It was government policy that seeded the ground for the Trojan Horse schools controversy argues Nick Wright

If imitation is the most sincere form of flattery then Britain’s established Church, it Catholic and dissenting co-religionists – and those strands of Judaism that embrace the patronage of the state in providing education tailored to their theological preferences – are a model for the Muslim Council of Britain.

It was this Council, according to the Daily Telegraph that considered a lengthy document which sketched out a scheme to imbue the Birmingham’s hitherto secular state schools with an Islamic ethos.

Predictably, the discovery of this ‘plot’ by Islamists fed a toxic cocktail of media tropes and populist misconceptions. Every authority; state and secular, confessional and professional, found a voice in the affair. The more prosaic issues of school improvement, curriculum content and governance took temporary second place to an avalanche of anxiety about terrorism.

The then education secretary, Michael Gove, imposed a ministerial fiat that all schools in Britain should teach the distinctive British values of fairness and tolerance and backed his command of these virtues with a threat to ban teachers whose efforts to prevent extremism were insufficiently muscular.

The prime minister leapt to the defence of the realm — and its children — and convened a meeting of the Extremism Task Force. A ministerial conclave then deployed its ultimate deterrent, the threat of an unannounced Ofsted inspection.

Even this was deemed insufficient and thus the DfE commissioned the former head of the Metropolitan Police counterterrorism command to investigate.

In the tail spin of media coverage an undercover Daily Mirror reporter searched out a Muslim chair of governors who dutifully spin a stream of rather conventional prejudices about the role of women and the education of girls mixed in with crude anti-colonialist rhetoric. Meanwhile the Daily Telegraph, the Mail and Express fed their ever vigilant audiences with a familiar mix of Islamaphobia and anxiety about school standards.

What are the facts?

In March this year the BBC reported that a letter had surfaced suggesting that Islamists were scheming to secure the appointment of head teachers in four Birmingham schools and that other schools — each with substantial numbers of Muslim pupils — could be targeted.

The letter reportedly encouraged parents to complain about forced acts of Christian worship, mixed physical education and sex education.

It suggested that schools, when captured, should seek academy status the better to construct a curriculum independent of the local authority.

The authenticity of the letter was swiftly challenged with the Times calling it a ‘crude forgery’ and the Guardian reporting that it was ‘widely regarded as a fake.’

Other sources suggested that because the letter contained obvious idiocies (it alleged a campaign to remove a head teacher who had been dismissed two decades earlier) that it was the work of either a provocateur or an insider whistleblower.

However, the letter, fake or not, struck a chord and Ofsted quickly began an inspection of 21 schools where, it was suggested, a takeover was underway.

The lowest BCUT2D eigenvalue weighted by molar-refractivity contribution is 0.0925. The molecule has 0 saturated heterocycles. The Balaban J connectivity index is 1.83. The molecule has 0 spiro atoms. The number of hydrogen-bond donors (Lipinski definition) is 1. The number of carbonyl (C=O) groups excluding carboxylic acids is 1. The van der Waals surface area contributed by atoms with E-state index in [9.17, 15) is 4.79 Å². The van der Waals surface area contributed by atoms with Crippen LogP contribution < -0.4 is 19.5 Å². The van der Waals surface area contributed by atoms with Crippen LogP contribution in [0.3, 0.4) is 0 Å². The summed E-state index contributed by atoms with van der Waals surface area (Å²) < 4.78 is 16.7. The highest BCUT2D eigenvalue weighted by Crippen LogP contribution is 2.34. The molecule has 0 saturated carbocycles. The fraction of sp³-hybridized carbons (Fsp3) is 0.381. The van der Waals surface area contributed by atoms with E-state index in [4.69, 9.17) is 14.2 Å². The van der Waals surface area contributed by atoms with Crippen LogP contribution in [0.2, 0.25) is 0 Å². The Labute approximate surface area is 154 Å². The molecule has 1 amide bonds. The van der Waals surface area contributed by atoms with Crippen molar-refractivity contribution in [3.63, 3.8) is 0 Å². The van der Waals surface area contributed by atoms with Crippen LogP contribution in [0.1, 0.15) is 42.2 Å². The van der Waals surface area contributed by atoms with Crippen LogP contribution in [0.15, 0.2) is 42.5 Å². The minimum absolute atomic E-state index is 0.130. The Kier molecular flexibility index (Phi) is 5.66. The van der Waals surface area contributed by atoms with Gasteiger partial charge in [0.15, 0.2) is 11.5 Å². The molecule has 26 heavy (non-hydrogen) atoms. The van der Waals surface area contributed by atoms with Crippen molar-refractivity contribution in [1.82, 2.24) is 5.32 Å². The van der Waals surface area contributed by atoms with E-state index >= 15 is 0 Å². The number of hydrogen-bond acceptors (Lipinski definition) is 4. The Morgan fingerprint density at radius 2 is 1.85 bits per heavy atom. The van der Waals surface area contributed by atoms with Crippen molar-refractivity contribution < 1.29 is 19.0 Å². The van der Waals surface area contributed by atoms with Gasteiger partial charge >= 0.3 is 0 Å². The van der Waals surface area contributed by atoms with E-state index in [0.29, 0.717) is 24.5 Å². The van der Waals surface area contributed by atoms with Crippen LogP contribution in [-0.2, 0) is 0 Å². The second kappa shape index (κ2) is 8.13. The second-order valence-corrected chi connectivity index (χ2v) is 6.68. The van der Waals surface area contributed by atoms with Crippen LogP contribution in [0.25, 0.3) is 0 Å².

The provenance of the original letter quickly became irrelevant as the various authorities published their conclusions.

First off, the government’s counter terrorism expert was particularly critical of Birmingham City Council – finding that it had been aware of ‘extremist activities’ for some time, failed to deal systematically with the issue – and had focussed instead on ‘community cohesion’.

His report found evidence of ‘extremism’ including anti-Western, anti-US and anti-Israel rhetoric, a conspiracy mind set, intolerance and sectarian attitudes to other religions and strains of Islam.

In some schools he reported, the curriculum had been narrowed to limit language teaching, music, art and drama while some governors tried to limit PSHE to approved topics.

Ofsted and the Schools Funding Agency conducted parallel investigations and found evidence that 21 schools were the target of an ‘organised campaign’.

The investigations were speedy and comprehensive. Of the schools inspected five were found to be inadequate and were put into special measures.

Ofsted imposed section 8 monitoring inspections on fifteen schools and nurseries while five schools were found innocent of risks of extremism and governance. Eleven were rated as requiring improvement.

Even before its publication the Ofsted reports attracted controversy.

Birmingham’s former chief education officer, Tim Brighouse, along with twenty education experts.

warned that the manner in which the investigation was conducted risked compromising Ofsted’s political independence: “First-hand accounts of the Ofsted inspections that have emerged are disturbing. They suggest that inspectors were poorly prepared and had an agenda that calls into question Ofsted’s claim to be objective and professional in its appraisal of standards in schools serving predominantly Muslim pupils.

“It is beyond belief that schools which were judged less than a year ago to be outstanding are now widely reported as ‘inadequate’, despite having the same curriculum, the same students, the same leadership team and the same governing body. This is uncharted territory, with Ofsted being guided by an ideology at odds with the traditional British values which schools are meant to espouse, particularly fairness, justice and respect for others.”

And after its publication the controversy continued while the notion of an ‘Islamising agenda’ touched a raw nerve among those with a stake in faith schooling.